From Birth through School, Supporting At-Risk Children and Teens

Too often, youth who most need access to medical care, counseling, and social support are the ones least likely to receive it. There is no single way to change this trend, but the more insight we have into what kids are experiencing (or not experiencing) the better equipped we are to help parents and schools meet those needs. Two seemingly-unrelated studies published recently shed light on the experiences that children are encountering and what parents can do to help.

Victimization is a large problem. A study of youth aged 0-17 (and their parents, for the younger kids) found that 58.3% of children experienced some form of victimization in the past year. This included bullying or abuse by peers or siblings, conventional crime, maltreatment, indirect exposure to violence, and sexual abuse. These experiences can be quite emotionally harmful, especially in more traumatic or repetitive cases. Victims of abuse (be it physical, verbal, or sexual) can go on to become extremely depressed and anxious. If not addressed through therapy or counseling in youth, problems can become long-term mental patterns that persist well into adulthood. The bright side of this survey is that 50% of these victimization incidents were reported to police or school officials, as opposed to 25% in 1992. From here, the study’s authors recommend outreach and awareness campaigns to emphasize the importance of reporting victimization so that perpetrators can be addressed and so victims can get help.

On a more positive note, a parent education program for at-risk families has found considerable success increasing well-being for infants. The program emphasized verbal parent-child interactions, a type of social stimulation that the study’s authors say is less frequent among families with low socioeconomic status. This type of interaction occurs through play and shared reading, which prepares the kids for social interaction and for success in school. Healthy social skills and good academic performance buffer against negative experiences, such as victimization, effectively helping the child lead a more balanced, confident, and resilient life.

© Copyright 2011 by By Noah Rubinstein, LMFT, LMHC, therapist in Olympia, Washington. All Rights Reserved. Permission to publish granted to GoodTherapy.org.

The preceding article was solely written by the author named above. Any views and opinions expressed are not necessarily shared by GoodTherapy.org. Questions or concerns about the preceding article can be directed to the author or posted as a comment below.

  • 4 comments
  • Leave a Comment
  • BV

    BV

    January 11th, 2011 at 2:14 PM

    Well I just believe that if the parents are friendly towards the child then the child will open up and report any incident to them and this reporting can help the child enormously because it gets a huge burden off the child’s chest.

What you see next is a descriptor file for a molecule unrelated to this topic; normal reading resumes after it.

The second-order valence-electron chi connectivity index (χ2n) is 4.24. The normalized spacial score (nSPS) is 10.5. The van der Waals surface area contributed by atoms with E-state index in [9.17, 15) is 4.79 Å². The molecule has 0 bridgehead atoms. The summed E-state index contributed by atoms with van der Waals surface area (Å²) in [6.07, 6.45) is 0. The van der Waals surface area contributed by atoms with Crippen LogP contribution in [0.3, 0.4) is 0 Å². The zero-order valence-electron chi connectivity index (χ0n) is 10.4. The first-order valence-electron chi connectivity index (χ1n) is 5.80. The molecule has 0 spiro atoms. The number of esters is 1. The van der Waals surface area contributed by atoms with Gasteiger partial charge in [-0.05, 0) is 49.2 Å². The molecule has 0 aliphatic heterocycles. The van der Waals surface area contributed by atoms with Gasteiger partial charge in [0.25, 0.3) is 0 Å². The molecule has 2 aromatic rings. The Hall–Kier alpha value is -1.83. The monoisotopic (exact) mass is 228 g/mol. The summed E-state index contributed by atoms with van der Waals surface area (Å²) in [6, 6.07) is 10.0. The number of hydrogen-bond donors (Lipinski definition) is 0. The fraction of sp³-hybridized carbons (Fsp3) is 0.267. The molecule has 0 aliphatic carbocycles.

• CleanLiving87

    CleanLiving87

    January 11th, 2011 at 4:11 PM

    Successful parent/teen relationships are driven from open communication, embracing love, and understanding where your teen is coming from. The pressures of being a teenager are infinite – or at least they seem so to a teenager. Teens have a tendency to become overwhelmed by their social lives, schoolwork, family obligations and extracurricular activities, and they don’t always know the best way to handle all of the pressures put on them.

  • Jenn

    Jenn

    January 12th, 2011 at 8:12 AM

    Parent education is the key to the success for any program like this! Getting the parents involved is essential for helping with any type of whole family problem like bullying issues can definitely become. If parents are made more aware of how to recognize the problems then they will alos have a better understanding of how to help their child with the issue if this is something that ever arises.

  • CleanLiving87

    CleanLiving87

    January 13th, 2011 at 11:26 AM

    Teenagers who are troubled are often confused and frightened. The defiance, anger, and rebelliousness reflect their confusion and fear. The first step in saving a child from a self-destructive path of academic failure, dangerous drug and alcohol experimentation, and even brushes with police is to realize you need professional help.

Leave a Comment

By commenting you acknowledge acceptance of GoodTherapy.org's Terms and Conditions of Use.

  Notify me when new comments are added.

  Subscribe me to the GoodTherapy.org public newsletter.

* Indicates required field.

 

Advanced Search

Search Our Blog

   
GoodTherapy.org is not intended to be a substitute for professional advice, diagnosis, medical treatment, or therapy. Always seek the advice of your physician or qualified mental health provider with any questions you may have regarding any mental health symptom or medical condition. Never disregard professional psychological or medical advice nor delay in seeking professional advice or treatment because of something you have read on GoodTherapy.org.